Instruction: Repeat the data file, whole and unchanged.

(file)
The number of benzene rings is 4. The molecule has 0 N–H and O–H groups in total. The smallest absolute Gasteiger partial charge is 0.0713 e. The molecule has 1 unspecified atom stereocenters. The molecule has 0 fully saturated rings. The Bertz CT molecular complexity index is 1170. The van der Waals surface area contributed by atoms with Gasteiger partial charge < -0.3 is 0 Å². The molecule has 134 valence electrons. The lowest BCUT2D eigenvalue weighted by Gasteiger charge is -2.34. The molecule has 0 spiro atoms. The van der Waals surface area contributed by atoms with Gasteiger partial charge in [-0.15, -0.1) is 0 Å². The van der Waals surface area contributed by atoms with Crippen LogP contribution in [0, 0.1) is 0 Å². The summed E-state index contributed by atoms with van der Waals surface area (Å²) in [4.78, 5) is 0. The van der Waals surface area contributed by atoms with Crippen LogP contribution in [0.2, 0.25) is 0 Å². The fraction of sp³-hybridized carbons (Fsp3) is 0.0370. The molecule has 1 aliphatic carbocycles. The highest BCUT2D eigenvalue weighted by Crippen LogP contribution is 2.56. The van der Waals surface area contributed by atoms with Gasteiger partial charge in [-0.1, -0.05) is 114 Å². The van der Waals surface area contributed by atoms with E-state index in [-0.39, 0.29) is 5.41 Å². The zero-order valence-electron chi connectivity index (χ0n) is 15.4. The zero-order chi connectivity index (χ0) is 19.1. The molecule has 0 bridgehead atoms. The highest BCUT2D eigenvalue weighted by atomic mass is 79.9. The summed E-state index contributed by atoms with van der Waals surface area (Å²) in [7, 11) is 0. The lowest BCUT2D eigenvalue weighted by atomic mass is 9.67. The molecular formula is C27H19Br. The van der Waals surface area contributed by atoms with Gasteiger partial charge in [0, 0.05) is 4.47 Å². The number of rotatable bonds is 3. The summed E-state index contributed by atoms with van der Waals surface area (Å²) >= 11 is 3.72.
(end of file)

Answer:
The number of benzene rings is 4. The molecule has 0 N–H and O–H groups in total. The smallest absolute Gasteiger partial charge is 0.0713 e. The molecule has 1 unspecified atom stereocenters. The molecule has 0 fully saturated rings. The Bertz CT molecular complexity index is 1170. The van der Waals surface area contributed by atoms with Gasteiger partial charge < -0.3 is 0 Å². The molecule has 134 valence electrons. The lowest BCUT2D eigenvalue weighted by Gasteiger charge is -2.34. The molecule has 0 spiro atoms. The van der Waals surface area contributed by atoms with Gasteiger partial charge in [-0.15, -0.1) is 0 Å². The van der Waals surface area contributed by atoms with Crippen LogP contribution in [0, 0.1) is 0 Å². The summed E-state index contributed by atoms with van der Waals surface area (Å²) in [4.78, 5) is 0. The van der Waals surface area contributed by atoms with Crippen LogP contribution in [0.2, 0.25) is 0 Å². The fraction of sp³-hybridized carbons (Fsp3) is 0.0370. The molecule has 1 aliphatic carbocycles. The highest BCUT2D eigenvalue weighted by Crippen LogP contribution is 2.56. The van der Waals surface area contributed by atoms with Gasteiger partial charge in [-0.1, -0.05) is 114 Å². The van der Waals surface area contributed by atoms with E-state index in [-0.39, 0.29) is 5.41 Å². The zero-order valence-electron chi connectivity index (χ0n) is 15.4. The zero-order chi connectivity index (χ0) is 19.1. The molecule has 0 bridgehead atoms. The highest BCUT2D eigenvalue weighted by atomic mass is 79.9. The summed E-state index contributed by atoms with van der Waals surface area (Å²) in [7, 11) is 0. The lowest BCUT2D eigenvalue weighted by atomic mass is 9.67. The molecular formula is C27H19Br. The van der Waals surface area contributed by atoms with Gasteiger partial charge in [0, 0.05) is 4.47 Å². The number of rotatable bonds is 3. The summed E-state index contributed by atoms with van der Waals surface area (Å²) >= 11 is 3.72.